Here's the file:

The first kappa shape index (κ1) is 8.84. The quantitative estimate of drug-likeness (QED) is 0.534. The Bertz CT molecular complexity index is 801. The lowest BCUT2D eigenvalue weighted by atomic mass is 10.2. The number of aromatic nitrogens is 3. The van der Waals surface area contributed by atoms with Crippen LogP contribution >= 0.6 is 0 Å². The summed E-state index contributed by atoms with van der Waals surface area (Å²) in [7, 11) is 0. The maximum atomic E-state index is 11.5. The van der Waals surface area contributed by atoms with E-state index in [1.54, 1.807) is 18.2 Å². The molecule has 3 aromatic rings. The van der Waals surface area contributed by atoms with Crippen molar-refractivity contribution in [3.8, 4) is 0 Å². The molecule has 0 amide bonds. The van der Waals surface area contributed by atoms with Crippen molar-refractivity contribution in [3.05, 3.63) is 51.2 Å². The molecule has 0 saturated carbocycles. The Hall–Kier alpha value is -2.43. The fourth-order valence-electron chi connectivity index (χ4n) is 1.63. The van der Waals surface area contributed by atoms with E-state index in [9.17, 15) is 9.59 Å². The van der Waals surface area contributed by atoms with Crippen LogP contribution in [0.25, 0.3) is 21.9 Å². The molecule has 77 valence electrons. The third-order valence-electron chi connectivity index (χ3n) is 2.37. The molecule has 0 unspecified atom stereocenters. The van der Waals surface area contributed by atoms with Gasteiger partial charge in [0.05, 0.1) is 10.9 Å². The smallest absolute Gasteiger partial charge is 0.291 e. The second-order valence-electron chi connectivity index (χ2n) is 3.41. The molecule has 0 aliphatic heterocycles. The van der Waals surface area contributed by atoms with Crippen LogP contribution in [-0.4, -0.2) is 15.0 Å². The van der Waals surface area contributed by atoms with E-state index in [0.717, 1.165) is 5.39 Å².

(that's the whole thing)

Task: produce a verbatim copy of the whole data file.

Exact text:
The first kappa shape index (κ1) is 8.84. The quantitative estimate of drug-likeness (QED) is 0.534. The Bertz CT molecular complexity index is 801. The lowest BCUT2D eigenvalue weighted by atomic mass is 10.2. The number of aromatic nitrogens is 3. The van der Waals surface area contributed by atoms with Crippen LogP contribution >= 0.6 is 0 Å². The summed E-state index contributed by atoms with van der Waals surface area (Å²) in [7, 11) is 0. The maximum atomic E-state index is 11.5. The van der Waals surface area contributed by atoms with E-state index in [1.54, 1.807) is 18.2 Å². The molecule has 3 aromatic rings. The van der Waals surface area contributed by atoms with Crippen molar-refractivity contribution in [3.8, 4) is 0 Å². The molecule has 0 amide bonds. The van der Waals surface area contributed by atoms with Crippen molar-refractivity contribution in [3.05, 3.63) is 51.2 Å². The molecule has 0 saturated carbocycles. The Hall–Kier alpha value is -2.43. The fourth-order valence-electron chi connectivity index (χ4n) is 1.63. The van der Waals surface area contributed by atoms with E-state index in [9.17, 15) is 9.59 Å². The van der Waals surface area contributed by atoms with Crippen LogP contribution in [0.25, 0.3) is 21.9 Å². The molecule has 77 valence electrons. The third-order valence-electron chi connectivity index (χ3n) is 2.37. The molecule has 0 unspecified atom stereocenters. The van der Waals surface area contributed by atoms with Gasteiger partial charge in [0.05, 0.1) is 10.9 Å². The smallest absolute Gasteiger partial charge is 0.291 e. The second-order valence-electron chi connectivity index (χ2n) is 3.41. The molecule has 0 aliphatic heterocycles. The van der Waals surface area contributed by atoms with Crippen LogP contribution in [-0.4, -0.2) is 15.0 Å². The van der Waals surface area contributed by atoms with E-state index in [0.717, 1.165) is 5.39 Å².